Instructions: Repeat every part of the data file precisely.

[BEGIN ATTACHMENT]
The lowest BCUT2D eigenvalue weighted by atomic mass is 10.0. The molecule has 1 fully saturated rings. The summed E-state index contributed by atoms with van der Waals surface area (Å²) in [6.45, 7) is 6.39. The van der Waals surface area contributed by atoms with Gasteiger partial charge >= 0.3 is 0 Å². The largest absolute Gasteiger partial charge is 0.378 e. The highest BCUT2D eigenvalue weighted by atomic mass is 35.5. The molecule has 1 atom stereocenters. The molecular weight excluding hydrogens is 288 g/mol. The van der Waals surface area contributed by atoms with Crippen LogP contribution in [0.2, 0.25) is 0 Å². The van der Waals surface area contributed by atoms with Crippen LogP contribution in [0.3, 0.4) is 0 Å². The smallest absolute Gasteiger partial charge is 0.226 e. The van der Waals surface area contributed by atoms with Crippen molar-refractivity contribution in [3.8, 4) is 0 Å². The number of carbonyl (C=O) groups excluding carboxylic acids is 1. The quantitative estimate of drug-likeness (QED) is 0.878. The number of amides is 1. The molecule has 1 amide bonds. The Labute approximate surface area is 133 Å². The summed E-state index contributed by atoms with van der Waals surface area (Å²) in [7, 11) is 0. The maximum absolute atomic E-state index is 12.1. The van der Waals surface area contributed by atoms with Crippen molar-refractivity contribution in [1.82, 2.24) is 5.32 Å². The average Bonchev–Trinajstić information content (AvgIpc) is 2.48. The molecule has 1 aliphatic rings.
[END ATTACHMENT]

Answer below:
The lowest BCUT2D eigenvalue weighted by atomic mass is 10.0. The molecule has 1 fully saturated rings. The summed E-state index contributed by atoms with van der Waals surface area (Å²) in [6.45, 7) is 6.39. The van der Waals surface area contributed by atoms with Gasteiger partial charge >= 0.3 is 0 Å². The largest absolute Gasteiger partial charge is 0.378 e. The highest BCUT2D eigenvalue weighted by atomic mass is 35.5. The molecule has 1 atom stereocenters. The molecular weight excluding hydrogens is 288 g/mol. The van der Waals surface area contributed by atoms with Crippen LogP contribution in [0.2, 0.25) is 0 Å². The van der Waals surface area contributed by atoms with Crippen LogP contribution in [0.3, 0.4) is 0 Å². The smallest absolute Gasteiger partial charge is 0.226 e. The van der Waals surface area contributed by atoms with Crippen molar-refractivity contribution in [3.8, 4) is 0 Å². The number of carbonyl (C=O) groups excluding carboxylic acids is 1. The quantitative estimate of drug-likeness (QED) is 0.878. The number of amides is 1. The molecule has 1 amide bonds. The Labute approximate surface area is 133 Å². The summed E-state index contributed by atoms with van der Waals surface area (Å²) in [7, 11) is 0. The maximum absolute atomic E-state index is 12.1. The van der Waals surface area contributed by atoms with Crippen molar-refractivity contribution in [1.82, 2.24) is 5.32 Å². The average Bonchev–Trinajstić information content (AvgIpc) is 2.48. The molecule has 1 aliphatic rings.